Saturday, June 18, 2016

Travels with Chili: Mountains of Fun, Part One

When I heard about a conference in Eastern Oregon that was going to be discussing the food system—meaning how people get food to put on their tables—in that rural region of the state, I knew I had to go. You see, I've been wanting to get up to speed on the issues faced by people living in our farther-flung communities, so different from the you-want-it-you-got-it life many of us live in Portland with Whole Foods, New Seasons and even Fred Meyer stores within a few minutes of our homes. (Read my report here.)

The one-day conference was in La Grande, about a four-and-a-half-hour drive from Portland, and I decided to take a couple of days to explore the area and talk with a few producers if I could. When I contacted the visitors' association about who I should talk to, they generously offered to host a portion of my lodging for the trip but let me pick the places—perfect since I'm not a big chain hotel type traveler.

On Chappy at my grandfather's ranch.

Now, you have to remember that Eastern Oregon, particularly the triangle defined by La Grande, Baker and Enterprise with their beautiful valleys, gorgeous mountains and miles of grain fields and grazing cattle, are an intimate part of my history. My mother's family had a cattle ranch in North Powder, at the foot of the Blue Mountains, where we would spend vacations. As a young "horse crazy" girl, I would ride with my grandfather to the ranch in the mornings in the hope of getting in a ride on the quarter horses they used for working cattle. My aunt taught swimming at Radium Hot Springs (sadly now closed), one of the many geothermally heated pools in the area, and another aunt had a rustic log cabin at one of the smaller lakes in the Anthony Lakes system, with a huge woodburning cookstove that looked more like a 30s-era American car with its chrome curliques blackened with smoke and age.

Yes, I do go back a ways in this country.

Ordnance Brewing in Boardman.

So we hopped in Chili, our faithful Mini Clubman, and headed down the highway. Once you're through the Gorge, always a stunning drive, and past The Dalles, there's never been much reason to stop—other than for gas or to use the rest stops—on the straight shot of I-84 to Pendleton. But I'd heard of a new brewery that had opened in Boardman with the amusing-yet-slightly-horrifying name of Ordnance Brewing, being as it sits on the western edge of the equally adorably named Umatilla Chemical Weapons Depot, the spot the government stored the nerve agents and other fun weapons they had prepared for WWII. You can still see the hummocks of the storage bunkers dotting the tumbleweed-strewn landscape between the freeway and the Columbia River.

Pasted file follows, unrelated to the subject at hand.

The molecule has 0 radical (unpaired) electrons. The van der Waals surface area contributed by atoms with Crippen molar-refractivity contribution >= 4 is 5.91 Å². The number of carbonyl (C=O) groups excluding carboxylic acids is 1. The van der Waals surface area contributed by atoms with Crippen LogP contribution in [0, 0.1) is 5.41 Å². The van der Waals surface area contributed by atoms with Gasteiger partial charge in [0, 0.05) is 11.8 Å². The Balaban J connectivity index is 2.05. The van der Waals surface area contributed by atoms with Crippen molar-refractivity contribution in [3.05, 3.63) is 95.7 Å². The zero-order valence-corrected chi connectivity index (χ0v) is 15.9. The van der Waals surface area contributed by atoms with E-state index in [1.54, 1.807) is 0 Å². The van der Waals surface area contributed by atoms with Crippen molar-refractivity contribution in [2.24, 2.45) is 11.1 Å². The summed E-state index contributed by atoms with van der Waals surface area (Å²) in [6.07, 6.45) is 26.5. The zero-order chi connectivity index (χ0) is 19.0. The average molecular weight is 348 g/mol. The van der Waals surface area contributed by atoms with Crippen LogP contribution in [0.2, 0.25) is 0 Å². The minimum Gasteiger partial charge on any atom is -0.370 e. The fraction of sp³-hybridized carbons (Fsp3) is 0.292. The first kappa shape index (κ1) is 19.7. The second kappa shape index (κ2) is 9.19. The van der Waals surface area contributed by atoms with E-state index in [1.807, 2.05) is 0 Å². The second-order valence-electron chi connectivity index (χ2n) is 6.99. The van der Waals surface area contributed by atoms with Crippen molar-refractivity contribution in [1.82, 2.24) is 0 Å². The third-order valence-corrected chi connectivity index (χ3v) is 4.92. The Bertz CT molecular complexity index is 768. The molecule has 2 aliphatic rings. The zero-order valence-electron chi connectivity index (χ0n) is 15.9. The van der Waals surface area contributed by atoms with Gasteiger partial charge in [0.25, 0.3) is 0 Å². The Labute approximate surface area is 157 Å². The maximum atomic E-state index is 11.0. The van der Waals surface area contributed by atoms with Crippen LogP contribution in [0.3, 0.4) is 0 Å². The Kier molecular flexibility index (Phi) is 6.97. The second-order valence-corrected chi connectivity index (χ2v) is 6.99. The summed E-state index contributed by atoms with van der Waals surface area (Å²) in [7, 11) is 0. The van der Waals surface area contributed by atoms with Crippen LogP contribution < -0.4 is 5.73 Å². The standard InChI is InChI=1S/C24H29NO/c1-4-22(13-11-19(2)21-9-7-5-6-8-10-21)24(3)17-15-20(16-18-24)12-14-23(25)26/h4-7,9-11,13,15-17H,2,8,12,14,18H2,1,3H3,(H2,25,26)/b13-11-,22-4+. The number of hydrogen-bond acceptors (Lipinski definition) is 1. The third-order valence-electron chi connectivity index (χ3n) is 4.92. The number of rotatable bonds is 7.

A stop at The Prodigal Son Brewery in Pendleton.

Anyway, back to the brewery: we stopped on the way east but arrived slightly before it opened and so decided to hit it on the way back, taking our hunger and thirst a few more miles to Pendleton and The Prodigal Son Brewery. I'd written about it on a previous trip, and we again found it to be an easy stop to make, with the same great beer and hearty food, as good or better than that served at most pubs in Portland. Refueled, we were ready for the climb up Cabbage Hill's 6% grade and into the Blue Mountains, which would then take us down into the Grande Ronde Valley a little over an hour away.

The Historic Union Hotel.

The freeway over the mountains follows a series of streams, tributaries of the Grande Ronde River that will eventually flow into the Snake River, itself a tributary of the Columbia. We were headed to the tiny town of Union for the night, ten miles outside of La Grande. I'd booked a room at the 1920s-era Historic Union Hotel, refurbished in a comfortably charming, unfussy style by owners Charlie Morden and Ruth Rush.

Charming touches in each room.

Charlie, a keen collector of antique cars, has a classic Rolls Royce parked out front and is the hotel restaurant's chef. Ruth, who greets guests and sees to the gardens and upkeep of the building, showed us to the Davis Brothers' Room, one of the hotel's 15 themed rooms. It's a tribute to Union-area ranchers Pete and R.B. Davis, who lived in the hotel for many years. An interesting historical note: a stipulation of the brothers' inheritance from their family was that they would lose the entire fortune if either one ever married; they remained bachelors the rest of their lives.

Hot Lake Springs near Union.

Another option for lodging is Hot Lake Springs, once a derelict turn-of-the-century health spa near Union that was purchased in 2003 by Joseph-area bronze sculptor David Manuel and his family. Seven years and $10 million in upgrades later, it reopened as a bed-and-breakfast inn featuring massage and mineral springs spa packages, and has many of Manuel's sculptures dotting the grounds.

This area's hotbed of hot springs also includes the municipal pool at nearby Cove, a tiny town nestled against the hills ringing the valley. The pool is located directly over a natural hot spring, and is constantly refreshed by the flow of mineral water at a rate of 110 gallons per minute, keeping the pool at a constant and comfortable 86 degrees. Kids particularly love it because the bottom of the deep end of the pool is made up of the rocks lining the spring, fun for diving.

There's a nearby golf course, a wilderness excursion train and a tram at Wallowa Lake, but what draws folks to this valley—some fall in love with it and move permanently—is the plethora of year-round outdoor activities like hiking, camping, skiing and biking in the Wallowa Mountains, Hells Canyon and Anthony Lakes areas. Check back for more installments in this series, coming soon!

Read Part 2 about Baker City, plus murder and mayhem on a bison ranch! You can also read about my camping trip to the Imnaha River near Joseph, Oregon.

No comments: